“Do you know the difference between restaurant and trattoria?”
My wonderful B&B host Biagio instantly launched into an explanation, “a trattoria is owned by family. Local! Traditional Tuscan – is very delicious. Trattoria da Tito is one of the very best in Florence. Restaurant is just…restaurant.”
Antica Trattoria da Tito turned out to be about five doors down from my B&B on via San Gallo. It’s a quiet street, less than five minutes walk around the corner from the home of Michelangelo’s David and just over ten minutes from the city’s spectacular Duomo. It being so close, I figured perhaps Biagio was purely recommending the trattoria to help out his neighbours, and yet when I walk down around 8.45pm on a Tuesday evening there is a queue out of the door and a waiting list. Luckily it’s only a half an hour wait, so I grab a glass of red wine and wait my turn for a meal in what is quite clearly not a struggling business down a quiet Florentine street after all.
My wait over, I’m led to a table towards the back of this bustling restaurant, Hotel California acting as the soundtrack to the electric atmosphere. This is the kind of restaurant – or, forgive me – trattoria, where they explicitly say on their menus not to ask for your meat to be cooked more: “WE DON’T DO IT!!!” And don’t even think about asking for a cappuccino. This is true Italian authenticity, both in the food, the atmosphere and the service. Don’t mess with it. And why would you want to? The staff all look like they’re having ridiculous amounts of fun as they rush around serving with bright smiles, squeezing between each other at high speed, sharing quick jokes on the move and cheering raucously when one of their colleagues smashes a tray of glasses. They remember your name and they pull you the other side of the bar to do large shots of limoncello at the end of the night, before making you promise to return.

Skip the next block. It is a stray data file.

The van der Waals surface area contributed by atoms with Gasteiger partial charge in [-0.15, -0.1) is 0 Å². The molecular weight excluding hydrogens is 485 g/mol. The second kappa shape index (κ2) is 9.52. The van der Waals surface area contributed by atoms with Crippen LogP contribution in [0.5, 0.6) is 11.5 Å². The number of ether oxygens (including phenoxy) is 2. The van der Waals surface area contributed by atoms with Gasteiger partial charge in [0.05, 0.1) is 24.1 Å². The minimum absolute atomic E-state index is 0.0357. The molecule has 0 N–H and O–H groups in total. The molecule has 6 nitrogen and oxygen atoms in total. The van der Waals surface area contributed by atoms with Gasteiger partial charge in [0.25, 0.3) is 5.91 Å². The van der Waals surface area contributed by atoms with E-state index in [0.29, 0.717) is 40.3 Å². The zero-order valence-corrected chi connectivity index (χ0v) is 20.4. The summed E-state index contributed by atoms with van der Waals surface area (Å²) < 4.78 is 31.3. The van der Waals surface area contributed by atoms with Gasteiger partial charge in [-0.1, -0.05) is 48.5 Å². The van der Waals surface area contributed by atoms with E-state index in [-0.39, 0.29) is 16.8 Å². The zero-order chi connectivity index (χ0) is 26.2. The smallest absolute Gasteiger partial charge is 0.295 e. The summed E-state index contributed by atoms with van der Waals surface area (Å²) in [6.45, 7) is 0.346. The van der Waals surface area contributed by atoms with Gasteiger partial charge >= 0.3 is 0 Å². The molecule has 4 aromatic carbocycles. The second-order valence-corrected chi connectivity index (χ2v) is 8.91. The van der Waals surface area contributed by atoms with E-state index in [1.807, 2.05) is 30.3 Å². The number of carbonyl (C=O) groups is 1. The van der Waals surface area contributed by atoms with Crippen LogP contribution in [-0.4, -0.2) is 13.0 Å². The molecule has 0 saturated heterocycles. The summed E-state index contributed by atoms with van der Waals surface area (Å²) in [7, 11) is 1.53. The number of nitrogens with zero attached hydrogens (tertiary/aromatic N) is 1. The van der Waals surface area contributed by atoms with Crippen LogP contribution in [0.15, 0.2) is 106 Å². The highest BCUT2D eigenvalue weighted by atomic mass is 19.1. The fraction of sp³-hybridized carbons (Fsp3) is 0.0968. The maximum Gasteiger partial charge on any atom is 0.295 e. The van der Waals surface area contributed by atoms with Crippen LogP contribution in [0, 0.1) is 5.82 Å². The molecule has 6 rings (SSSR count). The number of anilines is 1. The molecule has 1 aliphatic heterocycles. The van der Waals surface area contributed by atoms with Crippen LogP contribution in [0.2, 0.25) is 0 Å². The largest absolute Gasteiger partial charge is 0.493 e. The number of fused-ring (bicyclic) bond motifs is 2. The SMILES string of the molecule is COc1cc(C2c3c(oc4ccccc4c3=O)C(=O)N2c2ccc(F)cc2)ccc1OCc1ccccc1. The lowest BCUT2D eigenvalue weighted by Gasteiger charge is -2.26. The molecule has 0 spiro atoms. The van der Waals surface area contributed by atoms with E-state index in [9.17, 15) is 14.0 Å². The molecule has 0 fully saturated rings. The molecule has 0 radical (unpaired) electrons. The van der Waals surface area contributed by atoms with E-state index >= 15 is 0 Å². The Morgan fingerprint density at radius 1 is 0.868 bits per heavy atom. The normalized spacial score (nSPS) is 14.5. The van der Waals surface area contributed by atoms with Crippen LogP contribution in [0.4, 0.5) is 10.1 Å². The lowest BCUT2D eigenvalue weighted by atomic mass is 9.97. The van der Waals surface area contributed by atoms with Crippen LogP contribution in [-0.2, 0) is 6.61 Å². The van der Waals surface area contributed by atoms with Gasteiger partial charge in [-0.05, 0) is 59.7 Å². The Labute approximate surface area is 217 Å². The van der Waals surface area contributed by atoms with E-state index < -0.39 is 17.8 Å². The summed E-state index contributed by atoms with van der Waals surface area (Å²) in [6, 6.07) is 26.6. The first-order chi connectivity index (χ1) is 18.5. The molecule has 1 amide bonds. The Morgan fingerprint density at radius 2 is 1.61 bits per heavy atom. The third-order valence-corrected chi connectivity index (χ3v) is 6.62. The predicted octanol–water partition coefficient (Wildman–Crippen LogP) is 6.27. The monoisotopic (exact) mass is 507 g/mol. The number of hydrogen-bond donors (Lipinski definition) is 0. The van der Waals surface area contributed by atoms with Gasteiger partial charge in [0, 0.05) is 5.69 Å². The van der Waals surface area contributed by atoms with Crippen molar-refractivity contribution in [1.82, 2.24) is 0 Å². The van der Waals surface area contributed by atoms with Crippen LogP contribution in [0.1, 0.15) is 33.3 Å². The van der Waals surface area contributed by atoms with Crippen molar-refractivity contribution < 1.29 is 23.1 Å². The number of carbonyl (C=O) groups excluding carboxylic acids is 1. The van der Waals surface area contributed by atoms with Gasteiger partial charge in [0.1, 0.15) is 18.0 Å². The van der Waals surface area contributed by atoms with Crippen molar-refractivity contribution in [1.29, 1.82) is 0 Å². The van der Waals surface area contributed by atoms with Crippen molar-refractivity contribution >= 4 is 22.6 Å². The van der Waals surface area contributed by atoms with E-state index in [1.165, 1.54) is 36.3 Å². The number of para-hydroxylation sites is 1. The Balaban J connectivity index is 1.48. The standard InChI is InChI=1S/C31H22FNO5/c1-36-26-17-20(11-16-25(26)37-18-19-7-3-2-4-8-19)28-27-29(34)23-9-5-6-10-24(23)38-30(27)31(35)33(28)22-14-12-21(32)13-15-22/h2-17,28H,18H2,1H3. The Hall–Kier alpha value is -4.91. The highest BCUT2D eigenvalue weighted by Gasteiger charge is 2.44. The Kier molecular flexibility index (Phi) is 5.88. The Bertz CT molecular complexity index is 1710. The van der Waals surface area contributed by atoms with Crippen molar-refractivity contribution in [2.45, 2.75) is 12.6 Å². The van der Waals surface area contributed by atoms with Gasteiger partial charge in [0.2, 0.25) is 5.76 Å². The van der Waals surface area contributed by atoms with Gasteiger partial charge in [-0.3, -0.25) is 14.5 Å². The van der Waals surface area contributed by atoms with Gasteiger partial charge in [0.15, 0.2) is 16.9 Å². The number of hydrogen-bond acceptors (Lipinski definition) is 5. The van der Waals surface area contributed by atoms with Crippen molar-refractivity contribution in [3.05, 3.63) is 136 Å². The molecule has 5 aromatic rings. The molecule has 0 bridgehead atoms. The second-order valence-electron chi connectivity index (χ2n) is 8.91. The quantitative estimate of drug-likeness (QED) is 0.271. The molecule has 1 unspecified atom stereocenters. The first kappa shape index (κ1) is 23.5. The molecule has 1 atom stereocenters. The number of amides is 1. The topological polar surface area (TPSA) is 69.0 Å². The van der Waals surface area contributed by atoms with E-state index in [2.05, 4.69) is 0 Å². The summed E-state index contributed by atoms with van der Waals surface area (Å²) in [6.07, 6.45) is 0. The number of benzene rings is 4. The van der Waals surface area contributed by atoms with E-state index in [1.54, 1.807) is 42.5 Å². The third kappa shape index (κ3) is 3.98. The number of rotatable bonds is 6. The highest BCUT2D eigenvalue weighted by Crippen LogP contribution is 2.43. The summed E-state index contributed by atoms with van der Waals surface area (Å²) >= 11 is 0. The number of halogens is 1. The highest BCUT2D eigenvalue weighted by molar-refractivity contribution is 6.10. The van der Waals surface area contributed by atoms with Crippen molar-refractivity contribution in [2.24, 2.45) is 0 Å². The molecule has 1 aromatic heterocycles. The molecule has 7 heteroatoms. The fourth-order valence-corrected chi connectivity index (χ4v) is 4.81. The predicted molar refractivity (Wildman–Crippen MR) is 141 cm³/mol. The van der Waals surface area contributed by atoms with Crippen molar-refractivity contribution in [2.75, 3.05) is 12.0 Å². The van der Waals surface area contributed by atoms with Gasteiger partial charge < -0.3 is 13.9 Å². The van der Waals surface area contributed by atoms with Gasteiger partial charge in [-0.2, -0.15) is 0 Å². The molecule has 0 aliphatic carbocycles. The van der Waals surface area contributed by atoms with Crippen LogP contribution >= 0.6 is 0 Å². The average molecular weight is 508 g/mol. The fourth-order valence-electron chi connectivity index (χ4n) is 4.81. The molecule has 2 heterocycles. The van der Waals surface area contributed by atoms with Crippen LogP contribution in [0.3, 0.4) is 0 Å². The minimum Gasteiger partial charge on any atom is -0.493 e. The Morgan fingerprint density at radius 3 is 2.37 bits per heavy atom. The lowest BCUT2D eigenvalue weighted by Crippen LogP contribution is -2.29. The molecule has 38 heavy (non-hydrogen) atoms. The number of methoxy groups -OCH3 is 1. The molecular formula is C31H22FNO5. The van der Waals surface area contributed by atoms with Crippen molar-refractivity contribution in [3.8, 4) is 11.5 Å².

Smug with my choice to act on Biagio’s recommendation, I settled in to enjoy the buzz of laughing patrons at the tables around me, ordering half a litre of Chianti for a mere €6. An order of the tomato and basil bruschetta (€6.00) arrived shortly afterward, and I can confirm with confidence that it’s one of the most delicious bruschettas I’ve ever had. It was just so fresh. The perfect starter.
Next up was the wild boar pappardelle (€12.00), freshly made that day, as it is every day at Tito’s. It was as good as you would expect pasta to be in Italy, the simplicity of the dish delivered at high quality. The steaks and other mains such as traditional ossobuco being delivered to their tables looked amazing too, though I just can’t handle the amount of food Italians eat in one sitting, to my true despair. Which I guess just means I have to go back someday, as I promised. What a chore.
Via S. Gallo, 112, 50129 Firenze, Italy